Big data –> small data –> analysis
“make big data as small as possible as quick as possible” – @EllieMcDonagh
The following quotes are adapted from Wikipedia. Some text was changed.
Apache Hadoop is a set of algorithms (an open-source software framework written in Java) for distributed storage and distributed processing of very large data sets on computer clusters built from commodity hardware. All the modules in Hadoop are designed with a fundamental assumption that hardware failures (of individual machines, or racks of machines) are commonplace and thus should be automatically handled in software by the framework.
The core of Apache Hadoop consists of a storage part (Hadoop Distributed File System (HDFS)) and a processing part (YARN). Hadoop splits files into large blocks (default 128MB) and distributes the blocks amongst the nodes in the cluster. To process the data, Hadoop YARN transfers code (specifically Java JAR files) to nodes (slaves) that have the required data, which the nodes then process in parallel. This approach takes advantage of data locality to allow the data to be processed faster and more efficiently via distributed processing than by using a more conventional supercomputer architecture that relies on a parallel file system where computation and data are connected via high-speed networking.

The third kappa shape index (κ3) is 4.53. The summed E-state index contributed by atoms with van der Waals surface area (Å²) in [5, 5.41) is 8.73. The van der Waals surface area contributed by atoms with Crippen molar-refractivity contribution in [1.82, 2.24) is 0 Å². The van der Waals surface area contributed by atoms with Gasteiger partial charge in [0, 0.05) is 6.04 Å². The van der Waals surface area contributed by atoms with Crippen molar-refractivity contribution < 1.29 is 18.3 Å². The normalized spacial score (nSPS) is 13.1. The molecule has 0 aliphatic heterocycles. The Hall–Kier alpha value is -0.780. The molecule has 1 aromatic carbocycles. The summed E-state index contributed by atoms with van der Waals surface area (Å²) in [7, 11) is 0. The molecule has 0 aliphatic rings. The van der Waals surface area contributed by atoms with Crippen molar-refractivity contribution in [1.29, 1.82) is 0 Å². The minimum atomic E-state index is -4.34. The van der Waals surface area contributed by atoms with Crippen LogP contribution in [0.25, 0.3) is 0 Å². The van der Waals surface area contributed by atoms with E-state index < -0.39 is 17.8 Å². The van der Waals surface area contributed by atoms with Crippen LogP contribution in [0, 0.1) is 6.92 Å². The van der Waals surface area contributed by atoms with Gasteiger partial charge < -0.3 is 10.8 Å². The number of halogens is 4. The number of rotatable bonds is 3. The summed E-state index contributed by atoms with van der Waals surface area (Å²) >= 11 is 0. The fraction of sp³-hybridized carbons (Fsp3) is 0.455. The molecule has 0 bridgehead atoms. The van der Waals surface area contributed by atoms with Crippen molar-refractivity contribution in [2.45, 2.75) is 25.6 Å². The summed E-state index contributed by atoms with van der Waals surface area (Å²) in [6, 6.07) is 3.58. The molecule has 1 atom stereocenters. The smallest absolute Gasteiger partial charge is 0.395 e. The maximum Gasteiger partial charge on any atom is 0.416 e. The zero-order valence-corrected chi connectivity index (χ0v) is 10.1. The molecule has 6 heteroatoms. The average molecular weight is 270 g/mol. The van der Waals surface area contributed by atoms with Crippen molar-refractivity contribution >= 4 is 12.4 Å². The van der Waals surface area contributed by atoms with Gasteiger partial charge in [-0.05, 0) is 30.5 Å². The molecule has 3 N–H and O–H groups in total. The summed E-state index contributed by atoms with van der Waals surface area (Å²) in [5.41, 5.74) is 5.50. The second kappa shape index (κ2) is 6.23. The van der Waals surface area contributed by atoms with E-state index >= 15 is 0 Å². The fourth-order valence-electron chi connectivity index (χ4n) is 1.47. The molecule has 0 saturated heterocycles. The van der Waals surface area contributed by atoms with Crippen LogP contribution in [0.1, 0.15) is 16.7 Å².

The primary point is data locality: The processing job is sent to the machine with the data. Thus, it is essential that each machine that holds data also be able to run processing tasks. Thus, data should not be kept on a network storage system or otherwise dumb storage media. It is assumed that each slave machine has large disks, powerful processors, and lots of memory.
Hadoop is designed for horizontal scaling rather than vertical scaling. There is very little hierarchy with respect to storage and processing capabilities. More slave nodes may be added without changes to the architecture of the cluster. Each slave node is similar and does not have a special role.
“Yet Another Resource Negotiator” is the Hadoop “operating system.” I.e., it manages jobs and resources.
The following notes are adapted from Hortonworks, which offers a customized version of Hadoop.
YARN is made up of:
- a global ResourceManager
- a per-application ApplicationMaster
- a per-node slave NodeManager
- a per-application Container running on a NodeManager
The ResourceManager and the NodeManager formed the new generic system for managing applications in a distributed manner. The ResourceManager is the ultimate authority that arbitrates resources among all applications in the system. The ApplicationMaster is a framework-specific entity that negotiates resources from the ResourceManager and works with the NodeManager(s) to execute and monitor the component tasks.